Nordling: What is it about Stanley Kubrick's films that inspire such wonderful art?

Jensen Karp: Kubrick was an artist himself first and foremost. I've read a bunch of great books about Stanley, and he seemed to take each frame and look at it as a canvas. Honestly, it's the same with early Tim Burton. They are both artists at heart, and traditional artists flock to those films.  

Kevin Tong, "Sic Transit Gloria", RUSHMORE

Nordling: Lastly, I imagine that choosing your favorite piece is like choosing your favorite child, but what pieces have really made their mark on you since seeing them for the first time?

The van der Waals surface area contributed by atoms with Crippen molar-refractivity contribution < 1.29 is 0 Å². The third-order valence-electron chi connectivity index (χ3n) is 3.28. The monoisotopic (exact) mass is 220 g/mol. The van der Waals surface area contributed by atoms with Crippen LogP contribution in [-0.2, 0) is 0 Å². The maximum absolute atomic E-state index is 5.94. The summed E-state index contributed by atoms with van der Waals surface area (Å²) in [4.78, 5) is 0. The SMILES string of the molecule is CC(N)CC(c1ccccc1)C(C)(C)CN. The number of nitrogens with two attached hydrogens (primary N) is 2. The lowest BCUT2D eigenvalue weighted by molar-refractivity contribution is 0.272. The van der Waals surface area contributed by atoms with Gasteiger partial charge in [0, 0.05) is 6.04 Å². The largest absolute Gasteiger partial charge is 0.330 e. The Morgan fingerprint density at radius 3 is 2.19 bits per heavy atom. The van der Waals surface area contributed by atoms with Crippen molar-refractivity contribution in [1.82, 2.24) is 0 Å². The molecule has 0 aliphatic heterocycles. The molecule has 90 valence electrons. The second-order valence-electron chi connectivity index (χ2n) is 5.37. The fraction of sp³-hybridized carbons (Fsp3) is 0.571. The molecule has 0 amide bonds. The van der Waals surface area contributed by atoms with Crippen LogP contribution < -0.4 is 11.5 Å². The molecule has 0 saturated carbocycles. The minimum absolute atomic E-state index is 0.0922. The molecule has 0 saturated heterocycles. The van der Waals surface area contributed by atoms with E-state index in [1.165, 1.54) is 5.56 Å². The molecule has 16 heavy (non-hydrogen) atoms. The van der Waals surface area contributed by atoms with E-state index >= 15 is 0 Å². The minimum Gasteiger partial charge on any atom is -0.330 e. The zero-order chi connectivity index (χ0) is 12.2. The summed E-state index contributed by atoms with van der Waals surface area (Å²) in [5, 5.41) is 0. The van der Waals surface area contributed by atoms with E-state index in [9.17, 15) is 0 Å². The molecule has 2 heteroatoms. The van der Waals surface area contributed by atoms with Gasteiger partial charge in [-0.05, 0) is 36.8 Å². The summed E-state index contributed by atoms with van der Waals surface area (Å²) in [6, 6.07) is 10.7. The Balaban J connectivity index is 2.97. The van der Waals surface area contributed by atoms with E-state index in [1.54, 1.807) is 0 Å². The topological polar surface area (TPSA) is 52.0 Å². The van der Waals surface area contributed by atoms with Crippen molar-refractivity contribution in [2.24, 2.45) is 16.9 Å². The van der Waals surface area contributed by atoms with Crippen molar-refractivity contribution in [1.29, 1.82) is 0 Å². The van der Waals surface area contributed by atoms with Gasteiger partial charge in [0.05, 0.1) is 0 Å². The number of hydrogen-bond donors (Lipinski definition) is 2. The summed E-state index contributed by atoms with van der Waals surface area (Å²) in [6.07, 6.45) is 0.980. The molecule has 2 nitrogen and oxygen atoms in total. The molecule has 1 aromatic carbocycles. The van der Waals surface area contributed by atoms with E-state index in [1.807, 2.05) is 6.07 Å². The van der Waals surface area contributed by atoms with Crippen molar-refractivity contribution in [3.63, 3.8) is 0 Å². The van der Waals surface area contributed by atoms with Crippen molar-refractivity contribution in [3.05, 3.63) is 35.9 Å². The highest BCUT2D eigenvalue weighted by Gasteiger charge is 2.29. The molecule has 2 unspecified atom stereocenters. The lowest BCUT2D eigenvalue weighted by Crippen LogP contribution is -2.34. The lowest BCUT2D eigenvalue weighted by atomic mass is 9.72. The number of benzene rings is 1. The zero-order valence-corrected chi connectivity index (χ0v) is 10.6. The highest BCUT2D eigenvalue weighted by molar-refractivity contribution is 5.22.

Jensen Karp: I only have one Crazy 4 Cult piece hanging in my house, and that's the Greg "Craola" Simkins Edward Scissorhands/Nightmare Before Christmas mash-up from the first year of Crazy 4 Cult. When I had first thought of the show, that was exactly what I imagined. It's almost the blueprint. I knew when I saw it, I wanted to remember the feeling of first seeing it and realizing that Crazy 4 Cult might just work.

These pieces are amazing, and there's even more inside the book.  Gallery 1988's CRAZY4CULT: CULT MOVIE ART is available at bookstores nationwide and at  Thanks to Tom Green and Jensen Karp.

Nordling, out.